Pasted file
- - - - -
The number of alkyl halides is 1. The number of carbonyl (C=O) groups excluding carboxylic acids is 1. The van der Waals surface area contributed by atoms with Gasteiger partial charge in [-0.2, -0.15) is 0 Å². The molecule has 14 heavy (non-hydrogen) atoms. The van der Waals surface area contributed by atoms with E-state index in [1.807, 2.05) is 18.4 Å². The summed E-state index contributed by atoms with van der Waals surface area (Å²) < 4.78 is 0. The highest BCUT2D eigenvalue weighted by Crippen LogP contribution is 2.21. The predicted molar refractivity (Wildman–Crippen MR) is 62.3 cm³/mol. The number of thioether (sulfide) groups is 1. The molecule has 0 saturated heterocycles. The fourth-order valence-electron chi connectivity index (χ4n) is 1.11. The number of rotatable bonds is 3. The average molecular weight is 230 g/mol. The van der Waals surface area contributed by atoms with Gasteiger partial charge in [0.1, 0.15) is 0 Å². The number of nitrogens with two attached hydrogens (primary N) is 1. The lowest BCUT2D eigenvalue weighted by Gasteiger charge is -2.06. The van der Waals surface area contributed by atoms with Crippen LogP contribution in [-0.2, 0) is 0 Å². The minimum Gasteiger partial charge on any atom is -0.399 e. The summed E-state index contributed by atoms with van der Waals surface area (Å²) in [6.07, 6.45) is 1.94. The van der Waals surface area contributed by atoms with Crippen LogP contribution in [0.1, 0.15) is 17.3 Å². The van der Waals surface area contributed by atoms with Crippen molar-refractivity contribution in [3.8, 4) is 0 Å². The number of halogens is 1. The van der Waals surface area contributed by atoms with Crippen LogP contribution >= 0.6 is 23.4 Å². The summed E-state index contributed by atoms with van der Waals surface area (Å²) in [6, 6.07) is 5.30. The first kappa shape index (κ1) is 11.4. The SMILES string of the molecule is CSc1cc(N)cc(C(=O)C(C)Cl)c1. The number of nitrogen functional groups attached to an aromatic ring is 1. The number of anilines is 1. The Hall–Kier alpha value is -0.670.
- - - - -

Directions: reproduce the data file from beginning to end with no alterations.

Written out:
The number of alkyl halides is 1. The number of carbonyl (C=O) groups excluding carboxylic acids is 1. The van der Waals surface area contributed by atoms with Gasteiger partial charge in [-0.2, -0.15) is 0 Å². The molecule has 14 heavy (non-hydrogen) atoms. The van der Waals surface area contributed by atoms with E-state index in [1.807, 2.05) is 18.4 Å². The summed E-state index contributed by atoms with van der Waals surface area (Å²) < 4.78 is 0. The highest BCUT2D eigenvalue weighted by Crippen LogP contribution is 2.21. The predicted molar refractivity (Wildman–Crippen MR) is 62.3 cm³/mol. The number of thioether (sulfide) groups is 1. The molecule has 0 saturated heterocycles. The fourth-order valence-electron chi connectivity index (χ4n) is 1.11. The number of rotatable bonds is 3. The average molecular weight is 230 g/mol. The van der Waals surface area contributed by atoms with Gasteiger partial charge in [0.1, 0.15) is 0 Å². The number of nitrogens with two attached hydrogens (primary N) is 1. The lowest BCUT2D eigenvalue weighted by Gasteiger charge is -2.06. The van der Waals surface area contributed by atoms with Crippen LogP contribution in [-0.2, 0) is 0 Å². The minimum Gasteiger partial charge on any atom is -0.399 e. The summed E-state index contributed by atoms with van der Waals surface area (Å²) in [6.07, 6.45) is 1.94. The van der Waals surface area contributed by atoms with Crippen LogP contribution in [0.1, 0.15) is 17.3 Å². The van der Waals surface area contributed by atoms with Crippen molar-refractivity contribution in [3.8, 4) is 0 Å². The number of halogens is 1. The van der Waals surface area contributed by atoms with Crippen LogP contribution >= 0.6 is 23.4 Å². The summed E-state index contributed by atoms with van der Waals surface area (Å²) in [6, 6.07) is 5.30. The first kappa shape index (κ1) is 11.4. The SMILES string of the molecule is CSc1cc(N)cc(C(=O)C(C)Cl)c1. The number of nitrogen functional groups attached to an aromatic ring is 1. The number of anilines is 1. The Hall–Kier alpha value is -0.670.